Investors should expect a mixed reporting season

Brad Potter

Tyndall AM

This coming reporting period follows an extraordinary period of monetary tightening across the globe, with many corporates continuing to grapple with huge spikes in wage and input cost inflation.

Despite some recent easing in supply chain stresses brought about by the Russia-Ukraine conflict, concerns of recession in the major economies continue to build.

Against such a challenging backdrop, what can we expect to learn in the coming weeks from the listed market? Are resets to earnings expectations likely to feature? Will dividends and capital management be shuttered? 


Stewart Harris: Hi and welcome to episode one of 4-Minute Monday for the August 2022 reporting season. Joining me to share his latest thoughts is Brad Potter, Tyndall’s Head of Australian Equities. Hi Brad and thanks for joining us. This profit season comes off the back of an extraordinary period of monetary tightening across the globe as central banks grapple with huge spikes in wage and input cost inflation. Against this backdrop, and with companies continuing to deal with constrained supply chains, are you expecting to see much higher operating costs reported in the coming weeks?

Brad Potter: Supply chain stress and the various associated costs have reduced a little over the past month or so, but remain at elevated levels. The Russia-Ukraine tragedy continues to put further pressure on many supply lines and input costs. We saw last week that Orica (ASX:ORI) raised money to shore up their balance sheet, as they traditionally purchase ammonium nitrate which they use in explosive manufacturing from Russia. Obviously, they're not receiving that anymore resulting in the need to find alternate supplies. The terms were elevated, causing stress in the working capital, so they needed to raise capital.

Although this is quite a stock specific issue, it's likely that many companies will be feeling pressure on the working capital line of the balance sheet. However, thankfully, most corporates really have quite pristine balance sheets and this suggests that in aggregate, we should not see this being much of an issue. However, cost pressures will certainly remain inflated for a while.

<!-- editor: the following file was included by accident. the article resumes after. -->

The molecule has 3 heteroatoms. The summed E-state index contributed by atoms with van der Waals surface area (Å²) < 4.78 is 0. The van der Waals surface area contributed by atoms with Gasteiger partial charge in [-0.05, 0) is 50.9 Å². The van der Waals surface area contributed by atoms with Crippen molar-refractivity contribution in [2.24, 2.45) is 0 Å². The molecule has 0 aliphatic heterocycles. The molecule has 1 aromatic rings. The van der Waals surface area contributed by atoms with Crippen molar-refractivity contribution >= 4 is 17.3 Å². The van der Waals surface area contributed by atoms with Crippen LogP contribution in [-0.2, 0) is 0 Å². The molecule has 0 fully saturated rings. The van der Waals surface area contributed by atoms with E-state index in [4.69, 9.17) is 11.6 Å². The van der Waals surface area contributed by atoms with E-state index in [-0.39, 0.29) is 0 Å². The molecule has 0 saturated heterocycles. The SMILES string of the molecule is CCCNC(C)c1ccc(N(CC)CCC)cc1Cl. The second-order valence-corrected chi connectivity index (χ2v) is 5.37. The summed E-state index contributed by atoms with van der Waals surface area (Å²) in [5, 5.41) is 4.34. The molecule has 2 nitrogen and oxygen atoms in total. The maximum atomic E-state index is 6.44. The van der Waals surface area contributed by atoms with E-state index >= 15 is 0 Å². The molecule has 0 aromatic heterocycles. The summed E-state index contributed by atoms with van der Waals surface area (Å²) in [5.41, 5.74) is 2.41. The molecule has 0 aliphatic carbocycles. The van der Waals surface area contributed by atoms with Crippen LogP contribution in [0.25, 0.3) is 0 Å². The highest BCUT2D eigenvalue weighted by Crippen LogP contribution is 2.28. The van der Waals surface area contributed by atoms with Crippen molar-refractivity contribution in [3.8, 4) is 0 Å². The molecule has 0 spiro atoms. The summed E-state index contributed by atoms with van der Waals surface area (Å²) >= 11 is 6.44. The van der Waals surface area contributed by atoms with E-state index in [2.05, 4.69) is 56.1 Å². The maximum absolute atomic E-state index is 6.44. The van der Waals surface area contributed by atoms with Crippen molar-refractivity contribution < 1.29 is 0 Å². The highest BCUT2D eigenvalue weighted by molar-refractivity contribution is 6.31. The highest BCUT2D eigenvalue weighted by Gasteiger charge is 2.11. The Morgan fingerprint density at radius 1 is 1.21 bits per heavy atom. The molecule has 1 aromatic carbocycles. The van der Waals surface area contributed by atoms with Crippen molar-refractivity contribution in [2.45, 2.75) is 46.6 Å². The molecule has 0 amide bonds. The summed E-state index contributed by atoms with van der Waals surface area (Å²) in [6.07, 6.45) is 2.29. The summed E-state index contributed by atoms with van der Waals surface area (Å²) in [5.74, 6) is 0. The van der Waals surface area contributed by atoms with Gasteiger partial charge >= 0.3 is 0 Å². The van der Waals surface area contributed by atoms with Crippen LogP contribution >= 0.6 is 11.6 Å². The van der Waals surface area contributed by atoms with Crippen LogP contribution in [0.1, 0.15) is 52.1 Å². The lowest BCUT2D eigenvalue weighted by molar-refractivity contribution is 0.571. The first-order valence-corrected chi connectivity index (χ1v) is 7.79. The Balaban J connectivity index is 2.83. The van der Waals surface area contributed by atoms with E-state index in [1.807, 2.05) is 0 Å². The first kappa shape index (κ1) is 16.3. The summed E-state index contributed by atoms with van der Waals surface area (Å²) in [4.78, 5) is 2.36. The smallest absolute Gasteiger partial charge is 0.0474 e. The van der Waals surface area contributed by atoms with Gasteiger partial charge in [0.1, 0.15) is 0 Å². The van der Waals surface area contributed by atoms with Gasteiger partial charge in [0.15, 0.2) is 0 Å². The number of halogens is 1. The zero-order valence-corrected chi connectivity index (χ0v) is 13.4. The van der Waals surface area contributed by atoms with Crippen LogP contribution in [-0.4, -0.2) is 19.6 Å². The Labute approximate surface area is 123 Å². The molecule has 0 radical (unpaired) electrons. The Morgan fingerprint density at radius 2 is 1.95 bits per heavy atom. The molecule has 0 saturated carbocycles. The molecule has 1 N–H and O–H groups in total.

Stewart: Given we’ve seen the market de-rate this year, at least in part over concerns around recession throughout the major economies. What are you looking for when it comes to guidance and outlook commentary from Australian corporates? Can we expect to see much in the way of a reset?

Brad: This results season should be pretty solid for much of the market, albeit this is obviously quite backward looking. Our expectation is that corporates will be quite downbeat in their guidance given the pressures on labour and input costs. Labour’s hurting, both in relation to shortages and also increased wages and it's difficult to see that alleviating anytime soon. As always, albeit more acute in the current environment, some sectors will be doing well, as they can either mitigate all these inflation pressures and some may even benefit. Whereas others will just have to cop it at the bottom line. So therefore it's actually going to be quite mixed in this reporting season.

Stewart: Notwithstanding the coming impact on profitability as a result of rising interest rates, corporate balance sheets are extremely healthy as a result of many companies enjoying record earnings throughout the COVID-impacted period. We’ve already seen RIO surprise the market with a dividend cut, what are your expectations when it comes to dividends and capital management more broadly?

Brad: In the current environment it's quite difficult to envisage capital management being a big part of this reporting season, and this is really a change from the last few reporting seasons. I'm not expecting broad dividend cuts, given profits should be reasonably strong. However, buybacks are less likely to feature. As previously stated, corporate balance sheets are really generally in great shape, however I expect Boards will take quite a conservative stance given the current economic conditions.

Stewart: Reporting season starts to get moving this week, with some of Australia’s larger companies due to report. Is there any one company you’re particularly excited to hear from?

I'm a value investor and so we really never get excited by companies as we know that, eventually, we're going to have to break up with them when they become expensive! However, this week reporting season does start in earnest and we're seeing insurance companies, together with CBA, being arguably the ones of most interest.

ANZ gave a quarterly update a few weeks ago that showed very strong net interest margin expansion, which was primarily driven by deposits. I don't expect CBA to show as much margin expansion yet, but it will be of interest to see how their margins are developing going into the second half of the year.

Insurers offshore have had really strong results, with margins improving, renewal premium rates up very strongly and no real major reserve issues. So this all bodes well for QBE, and it will be very interesting to see how they report.

Stewart: That’s week one down – three to go. Tune in Monday for the next instalment. until then, stay invested.

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Throughout August, I will publish my thoughts on all the biggest news from reporting season, including a look back on the week that was, and the things to look out for in the week ahead. Hit the “follow” button below to stay up to date.

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Brad Potter
Head of Australian Equities
Tyndall AM

Brad joined the business in 2002. He has 28 years’ experience primarily in the funds management and stockbroking industry, and has overall responsibility for managing the Australian equities team, process and portfolios. Prior to joining, Brad was...

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